|Cultural Center’s first musical event winds up in the black|
|Bruce Alsobrook | News-Telegram Editor|
Oct. 12, 2005 -- The first musical event at the South Sulphur Regional Development Association’s ongoing project at Cooper Lake may have involved “Stra-a-ange Bedfellows,” but the arrangement ended up quite cozy.
A healthy crowd of people who weren’t deterred by chilly weather Saturday night helped the event turn a small profit, which was a bit of a surprise to organizers.
�We initially anticipated a shortfall of several hundred dollars,� said Tom Stewart, chairmen of the committee in charge of the concert sponsored jointly by SSRDA and the Sulphur Springs Symphony League.
Stewart said they had to rely on the directors of the two organizations to generate interest and promote ticket sales for the concert, and it worked out better than expected.
�In the end, they did an excellent job, and the additional tickets covered our costs and put us in the black,� Stewart said.
�The concert presented contrasting music styles -- hence the �Stra-a-ange Bedfellows� moniker -- with Swing Street, a Greenville group specializing in a 40s-style �Big Band� sound, playing half the bill, along with Fat Tuesday, a rockin� band from Sulphur Springs, on the other half.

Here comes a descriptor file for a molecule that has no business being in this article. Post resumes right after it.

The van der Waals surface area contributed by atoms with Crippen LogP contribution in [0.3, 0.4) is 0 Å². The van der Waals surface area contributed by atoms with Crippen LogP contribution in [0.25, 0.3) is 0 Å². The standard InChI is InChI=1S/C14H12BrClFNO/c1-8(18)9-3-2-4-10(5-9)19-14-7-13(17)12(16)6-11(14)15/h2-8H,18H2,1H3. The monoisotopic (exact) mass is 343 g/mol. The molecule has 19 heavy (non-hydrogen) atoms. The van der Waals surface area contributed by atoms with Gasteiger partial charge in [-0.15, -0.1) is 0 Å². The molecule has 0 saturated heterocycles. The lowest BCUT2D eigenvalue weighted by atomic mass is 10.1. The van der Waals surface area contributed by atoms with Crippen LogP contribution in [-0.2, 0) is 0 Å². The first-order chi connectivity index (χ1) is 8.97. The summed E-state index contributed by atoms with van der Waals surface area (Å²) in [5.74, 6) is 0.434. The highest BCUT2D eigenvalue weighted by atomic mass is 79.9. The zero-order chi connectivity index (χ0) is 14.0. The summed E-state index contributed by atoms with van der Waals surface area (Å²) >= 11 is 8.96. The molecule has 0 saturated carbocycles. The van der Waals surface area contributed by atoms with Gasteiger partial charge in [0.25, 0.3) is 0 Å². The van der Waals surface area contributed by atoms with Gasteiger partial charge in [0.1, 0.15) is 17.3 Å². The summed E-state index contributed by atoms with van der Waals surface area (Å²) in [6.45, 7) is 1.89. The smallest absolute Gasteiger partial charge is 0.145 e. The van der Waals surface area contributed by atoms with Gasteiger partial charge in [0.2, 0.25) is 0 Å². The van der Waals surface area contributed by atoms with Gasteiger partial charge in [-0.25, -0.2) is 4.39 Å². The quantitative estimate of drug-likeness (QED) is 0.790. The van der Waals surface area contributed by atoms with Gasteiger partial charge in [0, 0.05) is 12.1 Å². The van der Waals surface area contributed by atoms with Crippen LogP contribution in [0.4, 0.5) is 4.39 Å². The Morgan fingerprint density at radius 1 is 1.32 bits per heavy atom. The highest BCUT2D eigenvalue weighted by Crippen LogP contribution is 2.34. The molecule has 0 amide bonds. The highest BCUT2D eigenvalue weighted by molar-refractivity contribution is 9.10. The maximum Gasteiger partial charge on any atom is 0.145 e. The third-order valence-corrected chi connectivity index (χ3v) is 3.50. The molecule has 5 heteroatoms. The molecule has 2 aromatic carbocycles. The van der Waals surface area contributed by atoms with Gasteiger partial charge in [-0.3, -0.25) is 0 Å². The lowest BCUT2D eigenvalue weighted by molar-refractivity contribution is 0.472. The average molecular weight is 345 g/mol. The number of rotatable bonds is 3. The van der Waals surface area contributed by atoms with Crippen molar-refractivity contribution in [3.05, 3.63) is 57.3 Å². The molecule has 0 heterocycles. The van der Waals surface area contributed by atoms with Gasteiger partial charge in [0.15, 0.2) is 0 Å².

Despite the chilly weather -- 50 degree temperatures had spectators huddling under blankets and pulling out their “hoodies” -- as many as 200 people showed up for the inaugural concert at the site of the Cooper Lake Cultural Center.
It was a milestone event for SSRDA, which was incorporated 11 years ago with the mission of constructing a cultural complex on 120 acres at Cooper Lake. Some federal grants have helped with infrastructure improvements, but the operation of the center is being done with no tax dollars. Stewart said the association was willing to risk losing a little money to stage its inaugural event.
�Our goal was to have an event. SSRDA was incorporated in 1994, and one event in 11 years seems kind of slow,� he said.
But their first concert has proven that the site can serve as an appropriate venue for future events, and Stewart said they expect more to come in the future.
The expected construction of an amphitheatre -- one of the focal points in the cultural center’s long-term plans -- would only make the site more attractive for concerts, plays and other shows.
Until then a portable 800 square foot stage (it was used by Willie Nelson for a big outdoor concert in 2004) is more than adequate for productions.
�We have a stage that can be used without any alterations, so we�re in a position to have more events,� said Stewart. �We will try to stage another event in the spring.�